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The problem I’m running into is randomizing my MAC address which is tied to my Ethernet interface name (enx503eaa292ae3; just an example address btw). Whenever I type macchange -r , I get “interface not found”.

*substitute interface with actual network interface name

ip a

1: lo: <LOOPBACK,UP,LOWER_UP> mtu 65536 qdisc noqueue state UNKNOWN group default qlen 1000 link/loopback 00:00:00:00:00:00 brd 00:00:00:00:00:00 inet 100.0.0.1/8 scope host lo valid_lft forever preferred_lft forever inet6 ::1/128 scope host valid_lft forever preferred_lft forever 181: enx00e00c000d0f: <BROADCAST,MULTICAST,UP,LOWER_UP> mtu 1500 qdisc fq_codel state UP group default qlen 1000 link/ether 00:e0:4c:68:0d:0f brd ff:ff:ff:ff:ff:ff inet 100.108.0.01/24 brd 100.108.0.205 scope global dynamic noprefixroute enx00e00c000d0f valid_lft 85828sec preferred_lft 85828sec inet6 fe80::3d24:a2de:493e:1cab/64 scope link noprefixroute valid_lft forever preferred_lft forever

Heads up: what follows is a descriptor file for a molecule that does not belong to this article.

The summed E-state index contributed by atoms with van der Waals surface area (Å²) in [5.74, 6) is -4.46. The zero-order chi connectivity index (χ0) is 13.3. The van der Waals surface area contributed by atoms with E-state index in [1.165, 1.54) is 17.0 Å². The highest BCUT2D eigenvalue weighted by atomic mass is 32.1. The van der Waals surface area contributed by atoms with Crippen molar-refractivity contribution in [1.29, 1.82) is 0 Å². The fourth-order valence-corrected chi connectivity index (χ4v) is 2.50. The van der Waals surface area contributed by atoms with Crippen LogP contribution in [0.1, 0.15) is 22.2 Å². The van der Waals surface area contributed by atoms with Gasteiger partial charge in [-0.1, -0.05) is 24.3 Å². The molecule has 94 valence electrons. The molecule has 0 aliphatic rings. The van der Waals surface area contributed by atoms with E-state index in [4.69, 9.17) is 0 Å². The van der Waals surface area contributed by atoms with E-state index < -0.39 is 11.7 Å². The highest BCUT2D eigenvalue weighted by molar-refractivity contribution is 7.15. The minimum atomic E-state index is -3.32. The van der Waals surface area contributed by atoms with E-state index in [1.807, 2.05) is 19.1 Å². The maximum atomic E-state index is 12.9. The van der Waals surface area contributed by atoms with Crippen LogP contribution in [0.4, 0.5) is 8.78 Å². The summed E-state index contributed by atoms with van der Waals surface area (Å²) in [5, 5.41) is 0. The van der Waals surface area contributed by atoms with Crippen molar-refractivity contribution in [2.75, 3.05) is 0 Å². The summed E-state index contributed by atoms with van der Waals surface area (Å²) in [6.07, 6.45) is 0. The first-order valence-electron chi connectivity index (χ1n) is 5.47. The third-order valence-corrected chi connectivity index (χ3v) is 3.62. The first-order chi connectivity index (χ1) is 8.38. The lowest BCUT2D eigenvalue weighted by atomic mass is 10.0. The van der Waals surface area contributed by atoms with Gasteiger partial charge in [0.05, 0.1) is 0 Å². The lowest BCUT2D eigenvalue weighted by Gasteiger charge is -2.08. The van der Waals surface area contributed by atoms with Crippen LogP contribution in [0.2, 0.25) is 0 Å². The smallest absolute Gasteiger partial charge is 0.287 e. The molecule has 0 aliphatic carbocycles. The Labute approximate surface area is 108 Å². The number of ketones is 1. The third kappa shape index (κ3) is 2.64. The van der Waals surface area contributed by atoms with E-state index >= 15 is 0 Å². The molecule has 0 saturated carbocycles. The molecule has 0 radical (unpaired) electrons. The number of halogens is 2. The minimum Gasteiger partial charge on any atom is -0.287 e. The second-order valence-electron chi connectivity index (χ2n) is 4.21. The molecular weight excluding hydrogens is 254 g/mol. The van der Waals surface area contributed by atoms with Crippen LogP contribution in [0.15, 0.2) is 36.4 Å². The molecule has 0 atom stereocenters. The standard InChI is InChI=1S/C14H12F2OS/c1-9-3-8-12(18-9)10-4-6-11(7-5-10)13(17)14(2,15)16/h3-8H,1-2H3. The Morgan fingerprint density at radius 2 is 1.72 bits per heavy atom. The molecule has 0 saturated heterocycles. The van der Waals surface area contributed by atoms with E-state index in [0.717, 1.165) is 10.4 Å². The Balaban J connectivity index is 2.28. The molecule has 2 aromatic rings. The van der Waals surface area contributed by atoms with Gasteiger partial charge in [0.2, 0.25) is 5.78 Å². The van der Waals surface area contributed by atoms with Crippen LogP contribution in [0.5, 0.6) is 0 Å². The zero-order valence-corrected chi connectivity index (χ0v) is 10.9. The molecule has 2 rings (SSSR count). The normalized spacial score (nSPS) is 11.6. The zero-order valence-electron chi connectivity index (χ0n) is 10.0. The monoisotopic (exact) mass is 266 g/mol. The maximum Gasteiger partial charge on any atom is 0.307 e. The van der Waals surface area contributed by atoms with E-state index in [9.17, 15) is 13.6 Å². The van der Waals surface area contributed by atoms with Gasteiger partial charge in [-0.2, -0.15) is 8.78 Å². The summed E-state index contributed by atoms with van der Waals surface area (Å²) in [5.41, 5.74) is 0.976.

After entering macchanger -r {interface}. this is what i got:

[ERROR] Could not change MAC: interface up or insufficient permissions: Operation not permitted

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  • Can you update your question to include the output of ip a? This really should be a simple matter of macchanger -r {interface} unless your hardware rejects attempts to override the MAC 🤔
    – user1091774
    Jan 11 '21 at 0:09
  • macchange is rarely needed nowadays, both network manager and systemd have functions for randomizing mac addresses
    – bac0n
    Jan 11 '21 at 10:51
  • please see the edit
    – Joshua
    Jan 12 '21 at 7:12
  • You probably have to use macchanger with sudo.
    – muru
    Jan 12 '21 at 8:03
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In Terminal to generate random mac address try this:

macaddress=$(echo $FQDN|md5sum|sed 's/^\(..\)\(..\)\(..\)\(..\)\(..\).*$/02:\1:\2:\3:\4:\5/')

you can print a new mac address

echo $macaddress

You should see an output that looks like 02:68:b3:29:da:98 and then use it in your config. I have been using it on KVM VM's quite successfully. Random mac address will always start in with a first octet as 02 which you can use to track in your environment easily.

Or like this:

openssl rand -hex 6 | sed 's/\(..\)\(..\)\(..\)\(..\)\(..\)\(..\)/\1:\2:\3:\4:\5:\6/'
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  • this didn't work for me
    – Joshua
    Jan 12 '21 at 5:28
  • Please explain what this code is expected to do, and how it will help OP.
    – Soren A
    Jan 12 '21 at 6:45

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